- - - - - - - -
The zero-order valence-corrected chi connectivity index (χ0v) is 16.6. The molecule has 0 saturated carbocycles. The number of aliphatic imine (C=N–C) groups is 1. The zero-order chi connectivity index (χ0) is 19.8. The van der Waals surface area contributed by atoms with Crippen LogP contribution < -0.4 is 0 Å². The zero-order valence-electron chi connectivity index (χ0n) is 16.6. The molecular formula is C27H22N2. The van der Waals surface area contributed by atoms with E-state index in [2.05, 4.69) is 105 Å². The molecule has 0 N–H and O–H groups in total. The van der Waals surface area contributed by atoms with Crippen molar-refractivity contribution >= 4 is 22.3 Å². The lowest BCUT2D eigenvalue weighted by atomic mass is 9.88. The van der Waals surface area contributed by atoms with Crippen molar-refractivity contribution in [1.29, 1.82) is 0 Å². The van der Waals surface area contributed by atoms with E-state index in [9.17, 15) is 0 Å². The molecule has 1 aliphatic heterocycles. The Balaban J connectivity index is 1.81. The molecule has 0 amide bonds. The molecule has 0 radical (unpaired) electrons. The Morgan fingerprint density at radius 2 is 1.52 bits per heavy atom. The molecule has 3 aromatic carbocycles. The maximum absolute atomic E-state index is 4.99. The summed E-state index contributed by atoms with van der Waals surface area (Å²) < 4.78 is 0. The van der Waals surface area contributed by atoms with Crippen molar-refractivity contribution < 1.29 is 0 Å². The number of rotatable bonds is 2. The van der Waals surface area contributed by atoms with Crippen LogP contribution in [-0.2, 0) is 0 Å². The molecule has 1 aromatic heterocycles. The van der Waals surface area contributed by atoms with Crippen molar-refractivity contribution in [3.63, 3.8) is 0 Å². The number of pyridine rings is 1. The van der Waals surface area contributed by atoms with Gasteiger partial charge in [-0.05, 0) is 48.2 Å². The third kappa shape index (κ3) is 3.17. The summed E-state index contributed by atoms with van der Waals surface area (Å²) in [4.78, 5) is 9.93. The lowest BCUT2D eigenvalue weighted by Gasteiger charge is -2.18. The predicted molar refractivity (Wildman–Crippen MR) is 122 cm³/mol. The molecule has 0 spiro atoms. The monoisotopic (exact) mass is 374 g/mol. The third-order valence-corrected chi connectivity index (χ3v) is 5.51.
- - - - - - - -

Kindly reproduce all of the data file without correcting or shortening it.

The zero-order valence-corrected chi connectivity index (χ0v) is 16.6. The molecule has 0 saturated carbocycles. The number of aliphatic imine (C=N–C) groups is 1. The zero-order chi connectivity index (χ0) is 19.8. The van der Waals surface area contributed by atoms with Crippen LogP contribution < -0.4 is 0 Å². The zero-order valence-electron chi connectivity index (χ0n) is 16.6. The molecular formula is C27H22N2. The van der Waals surface area contributed by atoms with E-state index in [2.05, 4.69) is 105 Å². The molecule has 0 N–H and O–H groups in total. The van der Waals surface area contributed by atoms with Crippen molar-refractivity contribution >= 4 is 22.3 Å². The lowest BCUT2D eigenvalue weighted by atomic mass is 9.88. The van der Waals surface area contributed by atoms with Crippen molar-refractivity contribution in [1.29, 1.82) is 0 Å². The van der Waals surface area contributed by atoms with E-state index in [9.17, 15) is 0 Å². The molecule has 1 aliphatic heterocycles. The Balaban J connectivity index is 1.81. The molecule has 0 amide bonds. The molecule has 0 radical (unpaired) electrons. The Morgan fingerprint density at radius 2 is 1.52 bits per heavy atom. The molecule has 3 aromatic carbocycles. The maximum absolute atomic E-state index is 4.99. The summed E-state index contributed by atoms with van der Waals surface area (Å²) < 4.78 is 0. The van der Waals surface area contributed by atoms with Crippen molar-refractivity contribution < 1.29 is 0 Å². The number of rotatable bonds is 2. The van der Waals surface area contributed by atoms with Crippen LogP contribution in [-0.2, 0) is 0 Å². The molecule has 1 aromatic heterocycles. The van der Waals surface area contributed by atoms with Crippen molar-refractivity contribution in [3.63, 3.8) is 0 Å². The number of pyridine rings is 1. The van der Waals surface area contributed by atoms with Gasteiger partial charge in [-0.05, 0) is 48.2 Å². The third kappa shape index (κ3) is 3.17. The summed E-state index contributed by atoms with van der Waals surface area (Å²) in [4.78, 5) is 9.93. The lowest BCUT2D eigenvalue weighted by Gasteiger charge is -2.18. The predicted molar refractivity (Wildman–Crippen MR) is 122 cm³/mol. The molecule has 0 spiro atoms. The monoisotopic (exact) mass is 374 g/mol. The third-order valence-corrected chi connectivity index (χ3v) is 5.51.